Charleston church shooter’s death sentence upheld in North Carolina

A federal court upheld the charges and death sentencing of Dylann Roof, the mass shooter who killed nine worshippers at a Charleston, North Carolina church in 2015.

“No cold record or careful parsing of statutes and precedents can capture the full horror of what Roof did. His crimes qualify him for the harshest penalty that a just society can impose,” suggested the Fourth U.S. Circuit Court of Appeals. In 2015, The horrific attack on Charleston’s Emanuel African Methodist Episcopal Church killed black churchgoers, which was evidently the shooter’s intent.

Roof’s racist motives were outlined in his manifesto, written while he planned the attack for months, and according to prosecutors he purchases a .45-caliber Glock pistol with 88 rounds, representing a numerical sign for “Heil Hitler.” 

Roof’s attack initiated North Carolina Representative Jim Clyburn’s Enhanced Background Checks Act of 2021 which permits the FBI more time to carry out background checks by extending the waiting period from 3 to 10 days.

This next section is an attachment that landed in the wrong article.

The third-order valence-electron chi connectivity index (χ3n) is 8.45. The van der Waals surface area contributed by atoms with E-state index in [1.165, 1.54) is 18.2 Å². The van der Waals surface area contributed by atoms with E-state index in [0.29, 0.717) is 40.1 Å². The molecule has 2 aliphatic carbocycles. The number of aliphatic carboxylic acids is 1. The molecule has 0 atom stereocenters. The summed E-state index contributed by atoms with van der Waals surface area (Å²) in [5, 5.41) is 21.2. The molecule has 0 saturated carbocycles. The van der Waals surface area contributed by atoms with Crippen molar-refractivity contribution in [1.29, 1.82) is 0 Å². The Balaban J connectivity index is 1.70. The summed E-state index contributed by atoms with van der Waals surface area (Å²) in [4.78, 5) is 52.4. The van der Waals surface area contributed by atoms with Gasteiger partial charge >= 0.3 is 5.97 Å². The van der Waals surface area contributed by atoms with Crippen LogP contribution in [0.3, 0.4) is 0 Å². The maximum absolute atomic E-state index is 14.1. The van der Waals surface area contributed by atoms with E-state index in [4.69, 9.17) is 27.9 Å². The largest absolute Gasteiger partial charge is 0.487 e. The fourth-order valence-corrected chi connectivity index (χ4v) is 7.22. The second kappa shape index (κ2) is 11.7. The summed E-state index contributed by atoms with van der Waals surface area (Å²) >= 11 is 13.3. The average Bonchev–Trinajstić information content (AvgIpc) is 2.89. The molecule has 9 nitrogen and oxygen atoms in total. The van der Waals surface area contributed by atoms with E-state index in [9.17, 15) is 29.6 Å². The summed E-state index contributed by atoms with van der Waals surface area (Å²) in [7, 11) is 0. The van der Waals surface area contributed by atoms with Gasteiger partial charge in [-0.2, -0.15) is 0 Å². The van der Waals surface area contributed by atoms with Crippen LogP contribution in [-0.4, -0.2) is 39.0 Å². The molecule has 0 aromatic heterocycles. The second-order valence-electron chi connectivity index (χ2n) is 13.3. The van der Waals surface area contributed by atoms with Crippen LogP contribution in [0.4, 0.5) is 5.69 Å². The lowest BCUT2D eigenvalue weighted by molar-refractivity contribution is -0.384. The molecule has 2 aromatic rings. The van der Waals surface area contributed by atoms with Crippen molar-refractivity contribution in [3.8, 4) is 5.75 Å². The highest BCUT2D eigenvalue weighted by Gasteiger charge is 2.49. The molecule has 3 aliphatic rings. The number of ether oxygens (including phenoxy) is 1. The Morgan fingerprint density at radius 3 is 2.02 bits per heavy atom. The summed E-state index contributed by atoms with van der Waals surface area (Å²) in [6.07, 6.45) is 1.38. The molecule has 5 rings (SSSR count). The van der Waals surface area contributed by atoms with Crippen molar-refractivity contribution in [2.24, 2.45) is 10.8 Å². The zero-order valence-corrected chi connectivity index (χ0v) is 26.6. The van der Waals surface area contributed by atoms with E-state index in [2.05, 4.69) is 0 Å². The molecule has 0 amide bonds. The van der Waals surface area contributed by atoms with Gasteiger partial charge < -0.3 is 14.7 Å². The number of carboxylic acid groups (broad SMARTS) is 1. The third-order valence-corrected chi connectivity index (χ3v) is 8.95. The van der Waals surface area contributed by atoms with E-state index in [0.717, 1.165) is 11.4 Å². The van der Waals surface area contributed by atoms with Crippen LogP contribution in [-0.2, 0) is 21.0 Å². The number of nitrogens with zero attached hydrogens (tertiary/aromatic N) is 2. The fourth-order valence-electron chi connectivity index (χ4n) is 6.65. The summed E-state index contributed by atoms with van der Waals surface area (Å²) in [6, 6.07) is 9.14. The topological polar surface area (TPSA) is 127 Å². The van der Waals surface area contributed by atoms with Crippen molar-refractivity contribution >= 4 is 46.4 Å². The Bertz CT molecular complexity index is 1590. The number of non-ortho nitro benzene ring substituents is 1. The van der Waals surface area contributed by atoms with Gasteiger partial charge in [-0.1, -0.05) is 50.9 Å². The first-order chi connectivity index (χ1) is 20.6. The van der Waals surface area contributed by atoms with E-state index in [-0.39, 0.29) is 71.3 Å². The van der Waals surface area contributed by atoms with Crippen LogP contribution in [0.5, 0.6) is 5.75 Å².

The legislation closes the net on the Charleston Loop which was the nickname given after Roof was able to obtain a gun and carry out his attack. Clyburn said that he gets a “little emotional when I think about the Charleston loophole because there’s nothing more sacred in the lives of most people than their church.”

He went on to say that Roof “should not have had the gun and the reason he had the gun is because when he went to purchase it and the three days expired…. this law would have prevented {Roof} from getting a gun.”




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Antoinette is a community college student in Sacramento, California. She is a Politics Editor at Fact Based America, a correspondent for Campus Reform, and a student journalist. She previously worked for Turning Point USA as a High School Coordinator.

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